What is Onomatophobia?
Onomatophobia is the irrational and compulsive fear of certain words or names. It is also related to Nomatophobia (fear of names), Logophobia and Verbophobia (which both mean the fear of words), and Hippopotomonstrosesquippedaliophobia and Sesquipedalophobia (which both mean fear of long words).
An onomatopoeia is the association of the spelling of a word to the sound of the thing it describes, such as “boom” for a loud explosion, the “hiss” of a snake, etc.
The root word 'onoma' is Greek meaning 'name' and the word 'phobia' comes from the Greek word ‘phóbos’ meaning 'fear.'
Symptoms of Onomatophobia
Extreme Anxiety, Dread
- Shortness of Breath
- Rapid Breathing
- Heart Palpitations
- Excessive Sweating
- Dry Mouth
- Confusion / Inability to Articulate Clearly
- Lack of Focus
- Feelings of Powerlessness
- Obsession with the Subject of the Phobia
- Fear or Feelings of Losing Control
- Avoidance Behavior
Causes of Onomatophobia
Onomatophobia is a specific (or “isolated”) phobia, centered on non-social key factors. Isolated phobias tend to have some previous trauma (often in childhood and often physically injurious) as a root cause; a fear of bees may stem from an injury in childhood, for instance.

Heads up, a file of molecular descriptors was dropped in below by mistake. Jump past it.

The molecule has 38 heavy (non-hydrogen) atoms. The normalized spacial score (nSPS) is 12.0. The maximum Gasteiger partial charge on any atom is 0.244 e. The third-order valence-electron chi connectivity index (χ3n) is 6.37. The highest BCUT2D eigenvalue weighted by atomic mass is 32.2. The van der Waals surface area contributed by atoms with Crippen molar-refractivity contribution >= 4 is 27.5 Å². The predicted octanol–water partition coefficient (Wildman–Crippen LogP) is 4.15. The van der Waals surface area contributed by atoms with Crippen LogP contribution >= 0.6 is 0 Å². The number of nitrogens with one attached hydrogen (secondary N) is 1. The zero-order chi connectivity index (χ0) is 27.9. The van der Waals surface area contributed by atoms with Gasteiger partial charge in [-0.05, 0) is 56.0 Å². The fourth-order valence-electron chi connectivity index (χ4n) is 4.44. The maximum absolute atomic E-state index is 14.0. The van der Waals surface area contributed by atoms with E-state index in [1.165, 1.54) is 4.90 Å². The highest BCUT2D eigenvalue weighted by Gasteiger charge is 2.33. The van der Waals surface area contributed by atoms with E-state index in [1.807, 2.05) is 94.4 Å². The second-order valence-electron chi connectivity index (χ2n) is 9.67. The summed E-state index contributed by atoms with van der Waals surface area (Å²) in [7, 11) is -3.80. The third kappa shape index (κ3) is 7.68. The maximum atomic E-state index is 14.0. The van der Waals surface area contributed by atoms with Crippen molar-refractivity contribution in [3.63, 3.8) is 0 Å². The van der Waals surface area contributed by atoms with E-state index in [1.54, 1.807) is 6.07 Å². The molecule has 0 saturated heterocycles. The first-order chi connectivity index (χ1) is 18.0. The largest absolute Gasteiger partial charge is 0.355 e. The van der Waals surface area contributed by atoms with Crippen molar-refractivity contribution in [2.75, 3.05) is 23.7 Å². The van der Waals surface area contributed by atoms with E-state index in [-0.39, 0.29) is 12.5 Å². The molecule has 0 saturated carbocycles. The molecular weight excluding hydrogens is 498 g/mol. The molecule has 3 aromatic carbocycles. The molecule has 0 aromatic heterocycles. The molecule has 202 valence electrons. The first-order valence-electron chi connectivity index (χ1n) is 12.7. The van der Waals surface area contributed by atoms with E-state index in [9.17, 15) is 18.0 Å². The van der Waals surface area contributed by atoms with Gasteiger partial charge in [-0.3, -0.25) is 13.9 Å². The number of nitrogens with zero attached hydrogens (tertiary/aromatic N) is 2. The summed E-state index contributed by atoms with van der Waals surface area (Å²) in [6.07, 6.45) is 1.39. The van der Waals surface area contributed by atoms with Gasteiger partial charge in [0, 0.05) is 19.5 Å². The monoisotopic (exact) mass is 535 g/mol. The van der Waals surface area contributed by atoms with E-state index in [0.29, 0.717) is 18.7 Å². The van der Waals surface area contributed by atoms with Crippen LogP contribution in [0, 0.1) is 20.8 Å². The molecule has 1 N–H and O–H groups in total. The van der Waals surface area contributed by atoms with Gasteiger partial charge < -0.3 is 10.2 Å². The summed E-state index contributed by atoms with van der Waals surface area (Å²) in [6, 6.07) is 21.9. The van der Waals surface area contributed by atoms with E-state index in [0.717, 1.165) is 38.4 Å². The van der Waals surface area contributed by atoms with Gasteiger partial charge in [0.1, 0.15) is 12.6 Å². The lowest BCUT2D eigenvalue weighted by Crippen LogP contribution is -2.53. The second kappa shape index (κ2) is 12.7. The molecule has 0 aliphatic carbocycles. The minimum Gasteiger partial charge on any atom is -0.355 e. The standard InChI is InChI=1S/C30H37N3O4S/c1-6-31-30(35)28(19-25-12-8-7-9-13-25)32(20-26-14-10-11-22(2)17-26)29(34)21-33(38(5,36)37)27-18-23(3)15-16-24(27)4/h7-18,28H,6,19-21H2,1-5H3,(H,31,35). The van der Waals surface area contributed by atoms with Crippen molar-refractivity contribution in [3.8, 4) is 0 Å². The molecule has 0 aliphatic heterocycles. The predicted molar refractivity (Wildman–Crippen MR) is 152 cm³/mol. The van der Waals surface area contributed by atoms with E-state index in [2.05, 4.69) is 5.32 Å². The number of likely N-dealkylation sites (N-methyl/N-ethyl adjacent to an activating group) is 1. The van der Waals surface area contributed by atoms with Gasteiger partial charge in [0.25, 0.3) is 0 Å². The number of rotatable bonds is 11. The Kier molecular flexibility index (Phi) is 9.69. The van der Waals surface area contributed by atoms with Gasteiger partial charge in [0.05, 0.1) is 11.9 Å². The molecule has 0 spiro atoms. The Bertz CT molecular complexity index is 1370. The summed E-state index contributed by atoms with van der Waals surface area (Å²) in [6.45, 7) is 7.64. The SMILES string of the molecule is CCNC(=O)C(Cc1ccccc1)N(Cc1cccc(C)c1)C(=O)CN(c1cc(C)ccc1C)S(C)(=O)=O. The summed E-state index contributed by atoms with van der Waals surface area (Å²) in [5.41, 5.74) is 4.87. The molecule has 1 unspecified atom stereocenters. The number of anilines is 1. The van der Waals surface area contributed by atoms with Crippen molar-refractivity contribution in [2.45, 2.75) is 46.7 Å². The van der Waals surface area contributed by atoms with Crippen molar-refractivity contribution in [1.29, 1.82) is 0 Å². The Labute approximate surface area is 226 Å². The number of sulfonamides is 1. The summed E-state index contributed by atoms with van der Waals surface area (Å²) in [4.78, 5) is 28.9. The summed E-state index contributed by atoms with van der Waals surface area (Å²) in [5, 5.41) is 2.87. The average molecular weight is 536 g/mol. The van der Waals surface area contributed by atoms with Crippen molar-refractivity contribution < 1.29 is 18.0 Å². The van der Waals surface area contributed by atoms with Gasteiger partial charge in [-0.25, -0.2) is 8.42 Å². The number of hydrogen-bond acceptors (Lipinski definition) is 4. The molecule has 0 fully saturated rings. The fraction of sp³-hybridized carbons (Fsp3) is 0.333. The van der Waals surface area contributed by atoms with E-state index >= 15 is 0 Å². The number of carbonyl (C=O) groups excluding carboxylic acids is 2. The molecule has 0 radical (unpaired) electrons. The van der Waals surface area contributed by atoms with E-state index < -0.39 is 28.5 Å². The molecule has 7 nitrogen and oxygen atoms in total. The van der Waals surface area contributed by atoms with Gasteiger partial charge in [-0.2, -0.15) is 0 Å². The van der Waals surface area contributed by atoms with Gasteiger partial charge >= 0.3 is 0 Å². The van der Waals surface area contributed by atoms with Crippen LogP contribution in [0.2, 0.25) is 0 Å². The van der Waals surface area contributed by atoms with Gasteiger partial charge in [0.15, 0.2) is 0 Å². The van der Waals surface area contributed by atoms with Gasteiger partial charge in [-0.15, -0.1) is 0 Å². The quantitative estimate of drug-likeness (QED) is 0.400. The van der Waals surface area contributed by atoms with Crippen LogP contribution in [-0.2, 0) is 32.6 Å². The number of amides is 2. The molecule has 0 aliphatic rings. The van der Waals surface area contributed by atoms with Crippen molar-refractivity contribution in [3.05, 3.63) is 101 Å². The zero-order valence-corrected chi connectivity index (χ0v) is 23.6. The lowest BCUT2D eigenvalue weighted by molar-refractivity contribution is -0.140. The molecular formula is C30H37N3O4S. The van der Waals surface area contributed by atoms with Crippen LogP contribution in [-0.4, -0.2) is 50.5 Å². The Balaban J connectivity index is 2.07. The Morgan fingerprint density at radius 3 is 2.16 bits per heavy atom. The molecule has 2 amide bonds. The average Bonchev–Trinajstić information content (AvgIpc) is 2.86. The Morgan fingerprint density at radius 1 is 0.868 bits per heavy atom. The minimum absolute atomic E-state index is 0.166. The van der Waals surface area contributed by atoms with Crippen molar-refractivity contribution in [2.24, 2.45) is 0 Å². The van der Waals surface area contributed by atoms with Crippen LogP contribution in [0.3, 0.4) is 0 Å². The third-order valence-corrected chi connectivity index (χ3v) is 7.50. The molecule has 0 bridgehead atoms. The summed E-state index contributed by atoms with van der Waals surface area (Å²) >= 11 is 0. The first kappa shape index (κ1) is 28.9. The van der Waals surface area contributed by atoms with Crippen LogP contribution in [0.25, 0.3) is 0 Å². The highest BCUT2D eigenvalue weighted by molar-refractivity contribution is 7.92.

Upbringing can also play a role, such as parental warnings about a direct threat (such as “snakes can bite and kill you”) which is especially notable in cases where a threat is more imminent. (An allergy to bees or peanut butter, for instance, would naturally reinforce a real medical concern.)
It is thought that genetics and hereditary factors may play a role in specific phobias, especially those related to a danger of injury. (A primal “fight or flight” reflex may be more easily triggered in those with a genetic predisposition, for instance.)
By contrast, social phobias (like a fear of body odor or touch) are less well-understood, are driven by social anxiety, and are broadly labeled as “social anxiety disorder”.
In all kinds of phobias, external experiences and / or reports can further reinforce or develop the fear, such as seeing a family member or friend who is affected. In extreme cases, indirect exposures can be as remote as overhearing a reference in conversation, seeing something in the news, on TV, or in the movies.
Onomatophobia, like most phobias, stems from a subconscious overprotection mechanism, and as with many phobias can also be rooted in an unresolved emotional conflict.
Treatments for Onomatophobia
Cognitive Behavior Therapy (CBT)
- Habit Strategies To Relax
- Cognitive Therapy (CT)
- In Vivo Exposure
- Response Prevention
- Group Therapy
- Energy Psychology